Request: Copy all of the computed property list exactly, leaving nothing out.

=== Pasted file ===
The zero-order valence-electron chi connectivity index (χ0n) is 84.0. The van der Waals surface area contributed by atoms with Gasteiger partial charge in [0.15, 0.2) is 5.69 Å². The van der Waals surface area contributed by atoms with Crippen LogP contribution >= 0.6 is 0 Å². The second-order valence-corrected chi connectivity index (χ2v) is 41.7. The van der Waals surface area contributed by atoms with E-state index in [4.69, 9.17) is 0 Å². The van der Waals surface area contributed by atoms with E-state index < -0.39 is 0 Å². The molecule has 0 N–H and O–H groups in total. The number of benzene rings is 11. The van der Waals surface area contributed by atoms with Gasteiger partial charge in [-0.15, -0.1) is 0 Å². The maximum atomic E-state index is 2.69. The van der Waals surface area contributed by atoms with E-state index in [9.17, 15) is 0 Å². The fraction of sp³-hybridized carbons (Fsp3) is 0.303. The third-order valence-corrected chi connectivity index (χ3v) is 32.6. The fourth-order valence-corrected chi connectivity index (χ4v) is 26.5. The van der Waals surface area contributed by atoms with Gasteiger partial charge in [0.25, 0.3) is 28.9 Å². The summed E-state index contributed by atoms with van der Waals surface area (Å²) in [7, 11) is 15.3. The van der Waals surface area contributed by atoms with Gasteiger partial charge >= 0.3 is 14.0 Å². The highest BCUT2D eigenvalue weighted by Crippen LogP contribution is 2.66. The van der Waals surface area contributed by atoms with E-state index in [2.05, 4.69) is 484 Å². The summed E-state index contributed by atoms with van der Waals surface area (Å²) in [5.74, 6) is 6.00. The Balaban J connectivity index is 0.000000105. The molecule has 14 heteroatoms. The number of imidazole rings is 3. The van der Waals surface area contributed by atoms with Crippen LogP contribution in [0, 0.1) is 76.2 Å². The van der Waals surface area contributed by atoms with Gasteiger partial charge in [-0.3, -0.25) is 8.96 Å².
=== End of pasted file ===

The zero-order valence-electron chi connectivity index (χ0n) is 84.0. The van der Waals surface area contributed by atoms with Gasteiger partial charge in [0.15, 0.2) is 5.69 Å². The van der Waals surface area contributed by atoms with Crippen LogP contribution >= 0.6 is 0 Å². The second-order valence-corrected chi connectivity index (χ2v) is 41.7. The van der Waals surface area contributed by atoms with E-state index in [4.69, 9.17) is 0 Å². The van der Waals surface area contributed by atoms with E-state index < -0.39 is 0 Å². The molecule has 0 N–H and O–H groups in total. The number of benzene rings is 11. The van der Waals surface area contributed by atoms with Gasteiger partial charge in [-0.15, -0.1) is 0 Å². The maximum atomic E-state index is 2.69. The van der Waals surface area contributed by atoms with E-state index in [9.17, 15) is 0 Å². The fraction of sp³-hybridized carbons (Fsp3) is 0.303. The third-order valence-corrected chi connectivity index (χ3v) is 32.6. The fourth-order valence-corrected chi connectivity index (χ4v) is 26.5. The van der Waals surface area contributed by atoms with Gasteiger partial charge in [0.25, 0.3) is 28.9 Å². The summed E-state index contributed by atoms with van der Waals surface area (Å²) in [7, 11) is 15.3. The van der Waals surface area contributed by atoms with Gasteiger partial charge >= 0.3 is 14.0 Å². The highest BCUT2D eigenvalue weighted by Crippen LogP contribution is 2.66. The van der Waals surface area contributed by atoms with E-state index in [2.05, 4.69) is 484 Å². The summed E-state index contributed by atoms with van der Waals surface area (Å²) in [5.74, 6) is 6.00. The Balaban J connectivity index is 0.000000105. The molecule has 14 heteroatoms. The number of imidazole rings is 3. The van der Waals surface area contributed by atoms with Crippen LogP contribution in [0, 0.1) is 76.2 Å². The van der Waals surface area contributed by atoms with Gasteiger partial charge in [-0.3, -0.25) is 8.96 Å².